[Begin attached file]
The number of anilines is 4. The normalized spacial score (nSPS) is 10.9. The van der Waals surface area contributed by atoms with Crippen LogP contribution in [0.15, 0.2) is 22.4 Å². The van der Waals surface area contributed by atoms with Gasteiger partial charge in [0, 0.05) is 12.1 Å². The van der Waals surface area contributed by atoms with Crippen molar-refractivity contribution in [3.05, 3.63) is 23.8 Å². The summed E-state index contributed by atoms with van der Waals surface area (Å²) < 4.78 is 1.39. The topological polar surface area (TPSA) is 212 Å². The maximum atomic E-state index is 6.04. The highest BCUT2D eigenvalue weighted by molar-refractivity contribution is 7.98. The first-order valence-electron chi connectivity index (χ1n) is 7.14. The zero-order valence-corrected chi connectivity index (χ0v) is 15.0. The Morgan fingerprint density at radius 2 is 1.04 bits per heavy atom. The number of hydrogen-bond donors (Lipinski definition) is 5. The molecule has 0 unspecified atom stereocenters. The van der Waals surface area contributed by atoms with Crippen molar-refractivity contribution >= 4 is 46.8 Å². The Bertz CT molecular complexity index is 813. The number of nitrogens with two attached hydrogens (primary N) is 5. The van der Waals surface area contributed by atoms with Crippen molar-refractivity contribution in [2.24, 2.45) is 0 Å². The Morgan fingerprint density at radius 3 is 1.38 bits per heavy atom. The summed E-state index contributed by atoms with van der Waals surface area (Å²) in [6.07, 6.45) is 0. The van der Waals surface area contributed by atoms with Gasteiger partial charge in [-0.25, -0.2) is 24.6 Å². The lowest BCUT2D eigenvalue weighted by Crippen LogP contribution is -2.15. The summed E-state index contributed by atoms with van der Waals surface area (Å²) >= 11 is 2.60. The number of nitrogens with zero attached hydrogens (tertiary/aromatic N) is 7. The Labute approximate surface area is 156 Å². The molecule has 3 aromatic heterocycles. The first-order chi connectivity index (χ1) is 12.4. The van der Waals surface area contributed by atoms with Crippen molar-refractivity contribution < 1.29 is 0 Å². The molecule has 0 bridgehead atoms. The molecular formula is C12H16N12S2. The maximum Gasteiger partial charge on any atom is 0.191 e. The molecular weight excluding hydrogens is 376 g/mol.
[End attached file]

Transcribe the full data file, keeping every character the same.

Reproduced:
The number of anilines is 4. The normalized spacial score (nSPS) is 10.9. The van der Waals surface area contributed by atoms with Crippen LogP contribution in [0.15, 0.2) is 22.4 Å². The van der Waals surface area contributed by atoms with Gasteiger partial charge in [0, 0.05) is 12.1 Å². The van der Waals surface area contributed by atoms with Crippen molar-refractivity contribution in [3.05, 3.63) is 23.8 Å². The summed E-state index contributed by atoms with van der Waals surface area (Å²) < 4.78 is 1.39. The topological polar surface area (TPSA) is 212 Å². The maximum atomic E-state index is 6.04. The highest BCUT2D eigenvalue weighted by molar-refractivity contribution is 7.98. The first-order valence-electron chi connectivity index (χ1n) is 7.14. The zero-order valence-corrected chi connectivity index (χ0v) is 15.0. The Morgan fingerprint density at radius 2 is 1.04 bits per heavy atom. The number of hydrogen-bond donors (Lipinski definition) is 5. The molecule has 0 unspecified atom stereocenters. The van der Waals surface area contributed by atoms with Crippen molar-refractivity contribution >= 4 is 46.8 Å². The Bertz CT molecular complexity index is 813. The number of nitrogens with two attached hydrogens (primary N) is 5. The van der Waals surface area contributed by atoms with Crippen molar-refractivity contribution in [2.24, 2.45) is 0 Å². The Morgan fingerprint density at radius 3 is 1.38 bits per heavy atom. The summed E-state index contributed by atoms with van der Waals surface area (Å²) in [6.07, 6.45) is 0. The van der Waals surface area contributed by atoms with Gasteiger partial charge in [-0.25, -0.2) is 24.6 Å². The lowest BCUT2D eigenvalue weighted by Crippen LogP contribution is -2.15. The summed E-state index contributed by atoms with van der Waals surface area (Å²) >= 11 is 2.60. The number of nitrogens with zero attached hydrogens (tertiary/aromatic N) is 7. The Labute approximate surface area is 156 Å². The molecule has 3 aromatic heterocycles. The first-order chi connectivity index (χ1) is 12.4. The van der Waals surface area contributed by atoms with Crippen molar-refractivity contribution < 1.29 is 0 Å². The molecule has 0 bridgehead atoms. The molecular formula is C12H16N12S2. The maximum Gasteiger partial charge on any atom is 0.191 e. The molecular weight excluding hydrogens is 376 g/mol.